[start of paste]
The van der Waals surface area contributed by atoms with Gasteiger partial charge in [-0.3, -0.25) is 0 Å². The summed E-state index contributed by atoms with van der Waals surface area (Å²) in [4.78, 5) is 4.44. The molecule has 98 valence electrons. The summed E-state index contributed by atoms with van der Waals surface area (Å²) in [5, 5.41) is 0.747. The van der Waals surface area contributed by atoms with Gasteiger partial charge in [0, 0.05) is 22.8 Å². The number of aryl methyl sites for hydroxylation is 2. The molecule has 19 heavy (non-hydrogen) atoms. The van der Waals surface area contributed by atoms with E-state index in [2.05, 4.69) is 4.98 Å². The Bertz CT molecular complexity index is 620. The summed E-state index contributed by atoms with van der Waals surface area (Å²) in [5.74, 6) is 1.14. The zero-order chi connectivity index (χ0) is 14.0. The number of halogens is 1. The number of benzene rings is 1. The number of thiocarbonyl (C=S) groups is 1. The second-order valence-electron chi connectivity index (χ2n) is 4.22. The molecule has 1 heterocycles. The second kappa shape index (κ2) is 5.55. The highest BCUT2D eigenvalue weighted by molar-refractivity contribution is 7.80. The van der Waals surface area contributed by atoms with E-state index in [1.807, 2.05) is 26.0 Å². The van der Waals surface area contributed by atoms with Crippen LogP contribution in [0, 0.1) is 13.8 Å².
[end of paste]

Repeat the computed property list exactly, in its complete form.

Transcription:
The van der Waals surface area contributed by atoms with Gasteiger partial charge in [-0.3, -0.25) is 0 Å². The summed E-state index contributed by atoms with van der Waals surface area (Å²) in [4.78, 5) is 4.44. The molecule has 98 valence electrons. The summed E-state index contributed by atoms with van der Waals surface area (Å²) in [5, 5.41) is 0.747. The van der Waals surface area contributed by atoms with Gasteiger partial charge in [0, 0.05) is 22.8 Å². The number of aryl methyl sites for hydroxylation is 2. The molecule has 19 heavy (non-hydrogen) atoms. The van der Waals surface area contributed by atoms with E-state index in [2.05, 4.69) is 4.98 Å². The Bertz CT molecular complexity index is 620. The summed E-state index contributed by atoms with van der Waals surface area (Å²) in [5.74, 6) is 1.14. The zero-order chi connectivity index (χ0) is 14.0. The number of halogens is 1. The number of benzene rings is 1. The number of thiocarbonyl (C=S) groups is 1. The second-order valence-electron chi connectivity index (χ2n) is 4.22. The molecule has 1 heterocycles. The second kappa shape index (κ2) is 5.55. The highest BCUT2D eigenvalue weighted by molar-refractivity contribution is 7.80. The van der Waals surface area contributed by atoms with E-state index in [1.807, 2.05) is 26.0 Å². The van der Waals surface area contributed by atoms with Crippen LogP contribution in [0, 0.1) is 13.8 Å².